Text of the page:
Governance and Complexity in Water Management

Governance and Complexity in Water Management

Creating Cooperation through Boundary Spanning Strategies

Edited by Hans Bressers and Kris Lulofs

The premise of this book is that careful reconsideration of strategies to achieve water management ambitions, together with more in-depth knowledge on the theories and practices of boundary spanning, could bring solutions for contemporary water problems within reach.

Chapter 8: Linking Natural Science-based Knowledge to Governance Strategy: A Case of Regional Water Depletion Analyzed

Mirjam van Tilburg

Subjects: environment, environmental governance and regulation, environmental politics and policy, management natural resources, water, politics and public policy, environmental politics and policy

Extract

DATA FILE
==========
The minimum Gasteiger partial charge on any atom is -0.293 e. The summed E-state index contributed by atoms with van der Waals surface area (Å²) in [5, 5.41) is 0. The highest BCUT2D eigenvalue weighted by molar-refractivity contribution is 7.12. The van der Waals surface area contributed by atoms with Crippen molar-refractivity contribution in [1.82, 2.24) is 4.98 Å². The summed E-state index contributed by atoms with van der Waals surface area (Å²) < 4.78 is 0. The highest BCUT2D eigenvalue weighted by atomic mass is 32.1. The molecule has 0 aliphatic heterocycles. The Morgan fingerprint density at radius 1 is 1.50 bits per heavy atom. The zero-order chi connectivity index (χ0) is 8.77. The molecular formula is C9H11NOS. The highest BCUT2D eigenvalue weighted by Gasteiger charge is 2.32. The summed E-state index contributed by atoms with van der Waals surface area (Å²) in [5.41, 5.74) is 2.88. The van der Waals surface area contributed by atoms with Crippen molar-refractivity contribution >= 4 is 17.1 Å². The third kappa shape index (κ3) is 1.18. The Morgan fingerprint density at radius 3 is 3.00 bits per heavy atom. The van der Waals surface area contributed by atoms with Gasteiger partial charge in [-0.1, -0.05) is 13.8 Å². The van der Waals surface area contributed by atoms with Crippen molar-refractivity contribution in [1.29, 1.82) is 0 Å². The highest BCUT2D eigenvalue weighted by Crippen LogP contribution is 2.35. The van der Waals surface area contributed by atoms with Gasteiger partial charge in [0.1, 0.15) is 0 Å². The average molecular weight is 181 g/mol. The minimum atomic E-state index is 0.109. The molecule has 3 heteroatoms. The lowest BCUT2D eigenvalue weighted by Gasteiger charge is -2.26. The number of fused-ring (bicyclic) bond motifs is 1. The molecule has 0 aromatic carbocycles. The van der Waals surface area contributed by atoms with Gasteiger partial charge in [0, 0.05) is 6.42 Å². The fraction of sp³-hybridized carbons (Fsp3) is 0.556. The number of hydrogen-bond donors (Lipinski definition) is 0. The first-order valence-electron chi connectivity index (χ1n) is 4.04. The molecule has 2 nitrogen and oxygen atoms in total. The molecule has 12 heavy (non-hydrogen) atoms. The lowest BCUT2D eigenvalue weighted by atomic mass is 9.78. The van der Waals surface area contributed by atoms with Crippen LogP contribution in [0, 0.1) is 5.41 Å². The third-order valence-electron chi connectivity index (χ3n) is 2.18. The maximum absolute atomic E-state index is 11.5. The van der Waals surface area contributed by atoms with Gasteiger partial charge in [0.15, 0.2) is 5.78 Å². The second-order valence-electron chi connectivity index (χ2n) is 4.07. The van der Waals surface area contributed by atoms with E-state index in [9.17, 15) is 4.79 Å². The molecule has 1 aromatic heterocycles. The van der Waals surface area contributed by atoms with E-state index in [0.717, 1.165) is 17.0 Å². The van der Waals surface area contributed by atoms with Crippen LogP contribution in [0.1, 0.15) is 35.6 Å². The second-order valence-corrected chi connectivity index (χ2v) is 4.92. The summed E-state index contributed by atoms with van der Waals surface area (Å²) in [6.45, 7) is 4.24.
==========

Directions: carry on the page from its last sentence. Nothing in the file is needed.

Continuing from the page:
Mirjam van Tilburg INTRODUCTION 8.1 This chapter is focused on the boundary between natural science-based knowledge and decision-making processes in water management. Handling complex water issues in a rational manner requires both in-depth knowledge of water systems and transfer and adoption of that knowledge in policies. In a narrow view it is often assumed that natural science-based water system knowledge facilitates water governance. On the one hand, seen from this perspective, more information leads to better decisions. On the other hand, water managers have to line up with actors in society and their cognitions and motivations in order to be able to collect the needed resources for policy interventions, such as money, legal rights and support. When science is considered in a broader view, it might also be used by water managers for persuasion or for rallying support in interaction processes. Also stakeholders might choose to juggle science in order to influence, delay or obstruct decision making. In this chapter the use of natural science-based knowledge as a strategic instrument in policy-making processes is elaborated. Core questions that will be addressed are: ● ● ● What is the position of scientific models that are limited to relations that link interventions to (improvements of) water system conditions? What happens when scientific knowledge is out of the hand of scientists and used as a tool by policy makers in participatory processes? What are the lessons with regard to the use and exchange of natural science-based knowledge and participative processes? 135 136 Governance and complexity in...

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